"If there were an operating environment that scales from thin Internet clients, for instance, to the large data centers of giant corporations, that operating environment would attract the attention of software developers and users alike. Caldera plans to provide such an operating environment. A major factor in our pending purchase of the SCO the Software Server Division is to acquire the UnixWare technology....

"Caldera has begun the task of uniting the strengths of UNIX technology, which includes stability, scalability, security, and performance with the strengths of Linux, which include Internet readiness, networking, new application support, and new hardware support.

"Caldera's solution is to unite in the UNIX kernel a Linux Kernel Personality (LKP), and then provide the additional APIs needed for high-end scalability. The result is an application 'deploy on' platform with the performance, scalability, and confidence of UNIX and the industry momentum of Linux."

So, now where do you think that identical code might have come from? And why ever would SCO want to take this document off of its site, do you suppose, when it is so very clarifying?

You might like to look at their chart also, Figure 5 on page 12, "UNIX and Linux Market Projections, 2000-20004". The UNIX line is flatlined along the bottom of the chart, while Linux's line goes up and up and up across the page at approximately a 90 degree angle. Some "bicycle".

1 comments  View Printable Version
Most Recent Post: 07/12 04:38PM by Anonymous

Microsoft's Outlook
Friday, June 13 2003 @ 07:01 AM EDT

Well, if this isn't a bit chilling: A MS guy says that the SCO lawsuit is just the beginning.

In discussing how MS plans on competing against Linux, he lists several arguments they plan on putting forward to customers, and then he says this:

"And there's a significant intellectual property and patent issue if you broadly adopt open-source software. The lawsuit of SCO against IBM, and now against the Linux community, is the first visible and public manifestation of intellectual property and patent rights."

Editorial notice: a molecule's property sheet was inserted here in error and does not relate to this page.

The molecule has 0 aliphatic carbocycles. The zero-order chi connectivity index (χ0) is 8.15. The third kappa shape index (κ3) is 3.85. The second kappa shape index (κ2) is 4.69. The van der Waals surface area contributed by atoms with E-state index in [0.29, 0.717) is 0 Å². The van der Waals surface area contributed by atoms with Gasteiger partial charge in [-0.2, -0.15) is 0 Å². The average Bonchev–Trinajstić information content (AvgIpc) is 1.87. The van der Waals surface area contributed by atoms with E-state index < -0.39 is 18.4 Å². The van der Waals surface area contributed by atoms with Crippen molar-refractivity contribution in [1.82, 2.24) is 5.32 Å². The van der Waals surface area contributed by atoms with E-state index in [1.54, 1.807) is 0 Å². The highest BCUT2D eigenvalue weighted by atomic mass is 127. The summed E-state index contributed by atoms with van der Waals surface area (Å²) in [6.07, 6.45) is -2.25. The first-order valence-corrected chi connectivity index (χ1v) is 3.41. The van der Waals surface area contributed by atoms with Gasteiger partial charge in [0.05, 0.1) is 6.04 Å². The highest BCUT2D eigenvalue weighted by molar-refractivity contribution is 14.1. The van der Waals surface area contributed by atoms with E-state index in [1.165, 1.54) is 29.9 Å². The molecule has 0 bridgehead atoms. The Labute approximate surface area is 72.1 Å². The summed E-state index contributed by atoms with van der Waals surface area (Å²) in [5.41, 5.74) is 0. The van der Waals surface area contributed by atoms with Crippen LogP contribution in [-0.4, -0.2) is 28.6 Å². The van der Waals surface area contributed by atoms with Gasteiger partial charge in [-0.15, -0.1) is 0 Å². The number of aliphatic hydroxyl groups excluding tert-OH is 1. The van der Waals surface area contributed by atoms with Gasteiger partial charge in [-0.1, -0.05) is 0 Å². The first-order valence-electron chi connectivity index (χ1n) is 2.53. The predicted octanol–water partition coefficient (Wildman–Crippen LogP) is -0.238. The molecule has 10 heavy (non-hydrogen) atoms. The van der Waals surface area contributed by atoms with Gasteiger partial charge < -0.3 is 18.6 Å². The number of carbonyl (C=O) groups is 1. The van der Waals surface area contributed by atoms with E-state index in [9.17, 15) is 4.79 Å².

read more (345 words)   View Printable Version
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This Article Explains What Could Happen Monday
Friday, June 13 2003 @ 05:34 AM EDT



This excellent article by Stephen Shankland explains very clearly what SCO might, could, should do on Monday if IBM doesn't settle. Several attorneys give their opinions and SCO gives some hints. "If" seems silly to write. "When" they don't settle seem a better choice of words. So far, IBM shows no sign of wishing to settle.

read more (606 words)   View Printable Version
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GPL or Copyright Law -- Pick Your Poison
Friday, June 13 2003 @ 04:49 AM EDT

SCO has been saying that they didn't know they were releasing under the GPL. What if that were true? Then it would mean that they never had the right to release a Linux product in the first place. If the GPL is found invalid, then you revert to copyright law.

Now here is the detail that just occured to me: Linus Torvalds isn't the only individual who has contributed to the kernel and his policy is, or at least it was the last time I looked, that each contributor retains his or her own copyright rights, even though the kernel itself is under GPL v2. So... if SCO released a product outside of the GPL, then couldn't any of the copyright holders bring an action for copyright infringement against SCO? Any attorneys out there?